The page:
Awards, Mind & body, People

Doudna receives Medal of Honor from American Cancer Society

Doudna was among five people, including former vice president Joe Biden, to receive the cancer society's highest honor this year

Jennifer Doudna
Jennifer Doudna received the Medal of Honor from the American Cancer Society on Oct. 18.

The American Cancer Society bestowed its highest honor, the Medal of Honor, on Jennifer Doudna and four others — including former Vice President Joseph Biden Jr. – during a ceremony Oct. 18 at the Ronald Reagan International Trade Center in Washington, D.C.

The medal is awarded to distinguished individuals who have made valuable contributions in the fight against cancer through basic research, clinical research and cancer control.

Doudna and Biden will be joined by Doudna’s research colleague, Emmanuelle Charpentier of the Max Planck Institute for Infection Biology in Berlin, and two clinical scientists, Charis Eng and Michael Thun.

“It’s truly an honor to celebrate these notable individuals for their dedication and lifetime achievements to significantly impact the fight against cancer,” said Gary M. Reedy, chief executive officer of the American Cancer Society, in a statement. “These individuals hold our highest admiration and respect for their contribution in leading the fight for a world without cancer.”

Doudna, a UC Berkeley professor of molecular and cell biology and of chemistry and a Howard Hughes Medical Institute investigator, and Charpentier were honored for their invention of the gene-editing tool CRISPR-Cas9, which has transformed basic cancer research and spawned new cancer therapies currently undergoing trials. Doudna also directs the Innovative Genomics Institute, a joint UC Berkeley-UC San Francisco research center.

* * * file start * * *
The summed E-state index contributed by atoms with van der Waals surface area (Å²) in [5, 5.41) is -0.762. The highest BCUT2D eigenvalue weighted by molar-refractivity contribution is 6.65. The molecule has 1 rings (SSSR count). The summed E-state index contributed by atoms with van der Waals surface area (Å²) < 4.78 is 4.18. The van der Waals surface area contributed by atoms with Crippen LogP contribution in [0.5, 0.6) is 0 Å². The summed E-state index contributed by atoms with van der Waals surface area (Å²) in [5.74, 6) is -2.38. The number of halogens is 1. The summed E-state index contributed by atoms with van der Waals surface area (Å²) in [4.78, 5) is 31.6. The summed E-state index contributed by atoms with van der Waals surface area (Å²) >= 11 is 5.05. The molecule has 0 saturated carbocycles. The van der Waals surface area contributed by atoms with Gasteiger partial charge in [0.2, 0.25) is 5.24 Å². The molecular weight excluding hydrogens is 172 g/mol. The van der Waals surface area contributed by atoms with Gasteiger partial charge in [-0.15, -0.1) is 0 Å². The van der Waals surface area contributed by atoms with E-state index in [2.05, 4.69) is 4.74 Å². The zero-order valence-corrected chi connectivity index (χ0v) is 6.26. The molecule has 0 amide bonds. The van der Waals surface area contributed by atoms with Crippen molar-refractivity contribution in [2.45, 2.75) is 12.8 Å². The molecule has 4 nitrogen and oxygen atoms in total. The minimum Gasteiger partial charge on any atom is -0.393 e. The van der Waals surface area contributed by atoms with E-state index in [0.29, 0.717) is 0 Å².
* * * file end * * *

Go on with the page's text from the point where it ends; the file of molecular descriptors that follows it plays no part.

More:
Doudna and Joe Biden

Jennifer Doudna and former vice president Joseph Biden each received a Medal of Honor from the American Cancer Society on Oct. 18.

A structural biologist, Doudna focuses on RNA, a cousin of DNA formerly thought to play a support role in the cell but now known also to control how genes are expressed. She worked on RNA interference and translational control via microRNAs before becoming fascinated by the unique protein-RNA complexes — called CRISPR-associated proteins, or Cas — used by bacteria to protect themselves from viruses. Her discoveries allowed her to tweak the bacterial systems to create CRISPR-Cas9. She continues to investigate the complex protein-RNA interactions within Cas9 and other Cas proteins.

Charpentier is recognized as a leading expert in the regulatory mechanisms underlying infection and immunity in bacterial pathogens. As a result of her work, this field of research is now developing rapidly with huge potential for further advancement of therapeutic tools to treat forms of cancer that have been resistant to treatment via other methods, such as tumor suppressor mutations.

As vice president, Biden led the White House Cancer Moonshot, which resulted in more than 80 new actions and collaborations from the public and private sectors to speed progress in cancer prevention, diagnosis, treatment and care. He later worked with Congress to authorize an additional $1.8 billion for investment in cancer research. As co-chair of the Biden Cancer Initiative, Biden has continued to lead a national movement to convene leaders and bring a sense of urgency to the cancer fight to develop and drive implementation of solutions to accelerate progress in cancer prevention, detection, diagnosis, research and care, and to reduce disparities in cancer outcomes.

Read the American Cancer Society's announcement